The original version of the 2009 law allowed defendants to challenge their death sentence based on statistical data. Now, statistical data alone is no longer enough to convert sentences to life in prison, and defendants would have to show details particular to their case in order to be successful.

145 Comments

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  • whocares Jul 3, 4:33 p.m.

    All for the almighty dollar. I wonder how much the gas lobby paid for this vote? I am sick and tired of people making money for putting the health and welfare of the people they are "supposed" to be representing. All this will do is raise taxes, which are already too high as it is, and there will be no new jobs because outside companies will ruin the environment.

  • rsmith6120 Jul 3, 4:13 p.m.

    WOW! All for the almighty short term dollar and more failure on the horizon. Government will always look to justify spending more money than they have. Ever look on the gas pump on how the state taxes a gallon of gas? "Supposedly" tax to improvement of our roads. They use to call North Carolina the good roads state. I spent last week traveling and I found our roads no better than the rest. So where is our money going? My guess is in the pockets of those that put the tax in place. Why not do the first set of fracking in the back yard of the lawmakers and see how they start to think then? Fracking is nothing but a bandaid to a much larger problem which is our state government over spending.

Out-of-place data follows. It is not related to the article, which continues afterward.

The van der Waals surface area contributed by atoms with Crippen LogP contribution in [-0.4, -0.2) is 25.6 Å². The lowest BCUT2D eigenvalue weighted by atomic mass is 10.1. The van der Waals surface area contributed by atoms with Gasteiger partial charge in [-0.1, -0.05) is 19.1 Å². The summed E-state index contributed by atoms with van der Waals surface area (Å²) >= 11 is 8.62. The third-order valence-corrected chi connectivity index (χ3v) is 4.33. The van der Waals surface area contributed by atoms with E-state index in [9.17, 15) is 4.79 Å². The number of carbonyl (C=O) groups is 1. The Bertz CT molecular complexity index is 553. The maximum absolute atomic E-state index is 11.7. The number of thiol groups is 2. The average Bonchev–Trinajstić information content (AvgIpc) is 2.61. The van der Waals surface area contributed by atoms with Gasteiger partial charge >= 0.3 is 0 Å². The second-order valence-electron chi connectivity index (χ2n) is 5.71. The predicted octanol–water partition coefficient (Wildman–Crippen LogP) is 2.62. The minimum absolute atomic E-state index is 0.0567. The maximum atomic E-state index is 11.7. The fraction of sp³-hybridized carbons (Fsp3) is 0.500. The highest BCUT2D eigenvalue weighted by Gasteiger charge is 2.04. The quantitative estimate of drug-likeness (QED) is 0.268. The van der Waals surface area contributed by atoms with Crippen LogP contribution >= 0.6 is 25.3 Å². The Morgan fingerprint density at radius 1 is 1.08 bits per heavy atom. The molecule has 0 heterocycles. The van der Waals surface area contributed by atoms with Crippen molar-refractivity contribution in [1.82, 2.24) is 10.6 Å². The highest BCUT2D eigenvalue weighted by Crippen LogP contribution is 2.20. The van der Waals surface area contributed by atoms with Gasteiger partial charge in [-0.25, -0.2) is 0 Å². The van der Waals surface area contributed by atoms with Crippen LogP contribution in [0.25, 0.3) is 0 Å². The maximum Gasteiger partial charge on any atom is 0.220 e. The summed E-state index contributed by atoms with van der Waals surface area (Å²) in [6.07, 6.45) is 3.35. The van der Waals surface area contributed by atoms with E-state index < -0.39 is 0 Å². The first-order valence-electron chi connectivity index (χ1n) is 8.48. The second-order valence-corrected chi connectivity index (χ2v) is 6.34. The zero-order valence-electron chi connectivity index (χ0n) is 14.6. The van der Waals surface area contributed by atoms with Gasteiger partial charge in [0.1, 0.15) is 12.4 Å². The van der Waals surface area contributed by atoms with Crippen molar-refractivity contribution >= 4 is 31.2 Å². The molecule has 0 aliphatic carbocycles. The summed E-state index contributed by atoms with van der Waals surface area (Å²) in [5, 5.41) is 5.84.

• Tcheuchter Jul 3, 4:03 p.m.

    "THOSE DEFENDING FRACKING NEED TO DO ALOT OF READING ON THE IRREVERSiBLE DAMAGE."

    You are assuming they can understand what they read....doubtful at best. For them its just another Four legs Good, two leg Baaaaaaaaaaaaaaaaad!

  • pappybigtuna1 Jul 3, 3:59 p.m.

    This was and is about 3 bills vetoed by bev, they have been overturned as they should have.

    Then I read some yokle saying this is Bush's fault - HELLO this is July 3, 2012, where have you been?

    Get the story straight - 1st of all it was under Bill Clinton that forced the 2 Fed Mortgage Institutes to lower the requirements for home loans, knowing that people would fail on the loans. Then the Mega-Bankers thought by buying FED covered notes they could clean house.

    Along come Bush, his advisors saw what was happening but could not advise on how to divert the catastrophy that was boiling.